The city of Troy, Michigan, prides itself as being “The City of Tomorrow … Today,” but now it has another slogan to affix to its city hall: “Stimulus Dollars Not Welcome Here.”

What’s this all about, you ask? Why would a city say “no” to free money?

As The New York Times reports, Troy — a northern suburb of Detroit — was in line to receive an $8.5 million grant from the federal government in order to finance a transportation center that would be part of the Detroit to Chicago Amtrak network. The trouble is, though the money would have helped finance a brand new development, officials say it would create an ongoing financial liability for the cash-strapped city. In other words, it might have gotten the cow for free, but it would be stuck paying the cost of upkeep years down the road.

Of course, this logic is confounding to critics who say that the annual maintenance cost is only $31,000 per year — chump change in comparison to the city’s $50 million budget. But for taxpayers who are being nickled-and-dimed to death, even pocket change can add up to real money — especially when government projects see their costs keep going up and up.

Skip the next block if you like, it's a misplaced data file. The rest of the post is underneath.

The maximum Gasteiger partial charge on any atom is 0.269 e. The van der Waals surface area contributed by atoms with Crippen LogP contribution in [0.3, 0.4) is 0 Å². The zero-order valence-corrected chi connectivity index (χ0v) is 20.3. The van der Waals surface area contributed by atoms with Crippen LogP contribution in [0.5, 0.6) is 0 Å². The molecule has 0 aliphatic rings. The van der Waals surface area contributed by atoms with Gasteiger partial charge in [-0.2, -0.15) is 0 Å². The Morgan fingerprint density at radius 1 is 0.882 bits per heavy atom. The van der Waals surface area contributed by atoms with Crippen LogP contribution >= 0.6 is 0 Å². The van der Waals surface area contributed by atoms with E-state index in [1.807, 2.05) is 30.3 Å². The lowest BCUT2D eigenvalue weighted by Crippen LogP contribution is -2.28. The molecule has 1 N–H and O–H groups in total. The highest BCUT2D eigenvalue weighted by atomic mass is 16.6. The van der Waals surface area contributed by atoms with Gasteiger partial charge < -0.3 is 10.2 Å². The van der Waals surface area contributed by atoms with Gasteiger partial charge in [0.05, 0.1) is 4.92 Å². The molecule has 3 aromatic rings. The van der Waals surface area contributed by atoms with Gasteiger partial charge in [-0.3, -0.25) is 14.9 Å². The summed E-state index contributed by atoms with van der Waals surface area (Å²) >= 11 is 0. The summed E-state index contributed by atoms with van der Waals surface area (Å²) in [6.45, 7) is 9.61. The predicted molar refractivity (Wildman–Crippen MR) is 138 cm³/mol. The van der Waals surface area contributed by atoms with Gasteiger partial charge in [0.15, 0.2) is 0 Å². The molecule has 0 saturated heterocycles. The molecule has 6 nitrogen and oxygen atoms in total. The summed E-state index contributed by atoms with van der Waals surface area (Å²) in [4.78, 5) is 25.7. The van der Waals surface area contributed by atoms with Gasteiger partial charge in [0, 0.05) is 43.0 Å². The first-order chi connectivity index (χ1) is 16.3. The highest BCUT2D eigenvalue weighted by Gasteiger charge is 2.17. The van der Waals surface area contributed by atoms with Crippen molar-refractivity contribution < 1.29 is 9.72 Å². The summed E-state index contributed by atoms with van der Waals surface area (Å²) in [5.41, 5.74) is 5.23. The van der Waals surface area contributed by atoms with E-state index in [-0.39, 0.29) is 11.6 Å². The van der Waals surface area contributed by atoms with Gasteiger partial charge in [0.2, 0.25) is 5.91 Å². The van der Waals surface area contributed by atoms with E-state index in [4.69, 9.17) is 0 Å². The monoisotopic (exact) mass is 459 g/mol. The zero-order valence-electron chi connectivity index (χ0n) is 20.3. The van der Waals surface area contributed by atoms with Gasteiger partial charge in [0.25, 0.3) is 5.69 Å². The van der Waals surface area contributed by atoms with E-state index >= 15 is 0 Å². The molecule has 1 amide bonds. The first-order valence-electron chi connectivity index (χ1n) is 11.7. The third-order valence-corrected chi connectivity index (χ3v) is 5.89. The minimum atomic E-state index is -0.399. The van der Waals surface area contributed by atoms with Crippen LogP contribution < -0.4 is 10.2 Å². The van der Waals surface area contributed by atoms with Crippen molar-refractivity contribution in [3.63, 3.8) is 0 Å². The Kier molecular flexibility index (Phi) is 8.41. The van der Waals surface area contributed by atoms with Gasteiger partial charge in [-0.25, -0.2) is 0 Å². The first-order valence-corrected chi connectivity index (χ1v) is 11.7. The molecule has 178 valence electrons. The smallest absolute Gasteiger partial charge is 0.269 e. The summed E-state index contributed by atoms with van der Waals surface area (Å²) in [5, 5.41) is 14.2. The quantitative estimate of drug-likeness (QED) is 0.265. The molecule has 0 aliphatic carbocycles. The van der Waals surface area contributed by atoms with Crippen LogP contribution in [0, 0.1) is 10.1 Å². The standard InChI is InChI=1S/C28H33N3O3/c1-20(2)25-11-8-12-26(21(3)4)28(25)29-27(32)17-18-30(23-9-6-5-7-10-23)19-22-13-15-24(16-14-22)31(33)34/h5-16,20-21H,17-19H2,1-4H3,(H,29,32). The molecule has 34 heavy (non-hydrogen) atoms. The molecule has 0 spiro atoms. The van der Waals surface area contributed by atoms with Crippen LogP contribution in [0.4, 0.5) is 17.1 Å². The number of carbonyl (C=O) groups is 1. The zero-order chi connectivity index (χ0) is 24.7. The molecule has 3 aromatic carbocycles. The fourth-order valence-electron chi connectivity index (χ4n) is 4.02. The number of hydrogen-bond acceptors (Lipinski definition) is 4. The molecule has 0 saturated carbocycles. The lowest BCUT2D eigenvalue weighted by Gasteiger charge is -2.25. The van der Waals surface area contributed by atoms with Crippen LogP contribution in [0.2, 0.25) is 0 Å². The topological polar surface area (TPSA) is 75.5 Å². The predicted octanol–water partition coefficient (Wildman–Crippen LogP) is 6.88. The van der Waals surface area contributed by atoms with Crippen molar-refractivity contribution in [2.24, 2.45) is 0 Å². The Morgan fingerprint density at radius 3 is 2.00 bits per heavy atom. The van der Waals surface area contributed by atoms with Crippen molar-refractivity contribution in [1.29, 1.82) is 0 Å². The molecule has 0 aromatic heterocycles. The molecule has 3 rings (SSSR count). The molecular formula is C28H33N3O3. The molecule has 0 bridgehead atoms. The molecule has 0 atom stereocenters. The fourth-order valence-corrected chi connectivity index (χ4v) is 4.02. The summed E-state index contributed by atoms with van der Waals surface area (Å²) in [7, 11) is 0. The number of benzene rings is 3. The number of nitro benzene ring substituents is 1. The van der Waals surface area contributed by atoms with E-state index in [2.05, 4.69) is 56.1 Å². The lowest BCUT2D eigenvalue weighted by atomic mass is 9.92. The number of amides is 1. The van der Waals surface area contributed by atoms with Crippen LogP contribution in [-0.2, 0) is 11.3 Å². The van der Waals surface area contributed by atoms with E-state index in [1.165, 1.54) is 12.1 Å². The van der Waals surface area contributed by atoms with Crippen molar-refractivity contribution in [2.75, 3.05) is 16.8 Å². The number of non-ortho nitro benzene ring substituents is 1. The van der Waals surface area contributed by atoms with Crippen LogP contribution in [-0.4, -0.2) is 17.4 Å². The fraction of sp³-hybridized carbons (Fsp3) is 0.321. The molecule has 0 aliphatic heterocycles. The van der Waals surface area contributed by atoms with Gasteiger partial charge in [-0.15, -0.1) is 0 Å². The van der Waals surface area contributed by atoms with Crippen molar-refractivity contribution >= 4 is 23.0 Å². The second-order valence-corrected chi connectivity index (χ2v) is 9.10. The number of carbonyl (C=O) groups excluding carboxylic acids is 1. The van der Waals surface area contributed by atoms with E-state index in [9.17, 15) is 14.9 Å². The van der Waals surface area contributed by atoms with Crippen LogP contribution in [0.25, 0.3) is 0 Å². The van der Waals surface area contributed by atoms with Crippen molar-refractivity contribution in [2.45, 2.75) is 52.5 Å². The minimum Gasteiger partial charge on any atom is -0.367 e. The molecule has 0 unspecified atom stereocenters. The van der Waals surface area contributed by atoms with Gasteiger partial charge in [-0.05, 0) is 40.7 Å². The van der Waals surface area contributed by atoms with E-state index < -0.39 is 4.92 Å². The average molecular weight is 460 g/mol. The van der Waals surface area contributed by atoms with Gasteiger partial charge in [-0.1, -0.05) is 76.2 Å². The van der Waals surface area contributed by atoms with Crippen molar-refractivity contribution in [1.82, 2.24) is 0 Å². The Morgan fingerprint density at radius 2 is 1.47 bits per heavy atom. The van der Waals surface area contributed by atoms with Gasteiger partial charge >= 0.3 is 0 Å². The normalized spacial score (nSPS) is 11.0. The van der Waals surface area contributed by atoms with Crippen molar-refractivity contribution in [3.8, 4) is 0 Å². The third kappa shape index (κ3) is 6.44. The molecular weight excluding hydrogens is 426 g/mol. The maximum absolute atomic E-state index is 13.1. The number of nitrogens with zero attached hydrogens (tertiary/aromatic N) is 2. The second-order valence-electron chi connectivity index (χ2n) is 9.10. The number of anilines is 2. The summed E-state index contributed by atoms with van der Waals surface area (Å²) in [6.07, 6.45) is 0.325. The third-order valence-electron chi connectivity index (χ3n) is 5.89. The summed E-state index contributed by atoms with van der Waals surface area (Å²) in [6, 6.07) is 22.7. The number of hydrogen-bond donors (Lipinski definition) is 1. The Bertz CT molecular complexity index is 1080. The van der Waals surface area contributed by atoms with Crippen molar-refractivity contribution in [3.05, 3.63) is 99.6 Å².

Take the case of California’s Los Angeles to San Francisco high-speed rail system. President Barack Obama granted the state $300 million for a new system that at one time was projected to cost $43 billion. Those estimates soared — with one independent analysis pegging the price tag at $81.4 billion, and other estimates pointing to a $98 billion. Ultimately, one independent group recommended that the state ditch the program since the federal government wouldn’t assure future funding.

New Jersey, too, has a similar story.  In 2010, Governor Chris Christie canceled a rail tunnel under the Hudson River connecting New Jersey to New York. His concern? The cost of the project was feared to be $14 billion, and there were no guarantees that New Jersey taxpayers would not pay more than $2.7 billion for the completed project.

All of three of these cases point to one common conclusion. “Free money” isn’t so free. Or, if you prefer, “beware of Uncle Sam bearing gifts.” The promise of untold economic development is a bright and shiny one until reality sets in. And with local and state governments more cash strapped than ever, the reality of unknown fiscal liabilities is one that responsible leaders can’t stomach.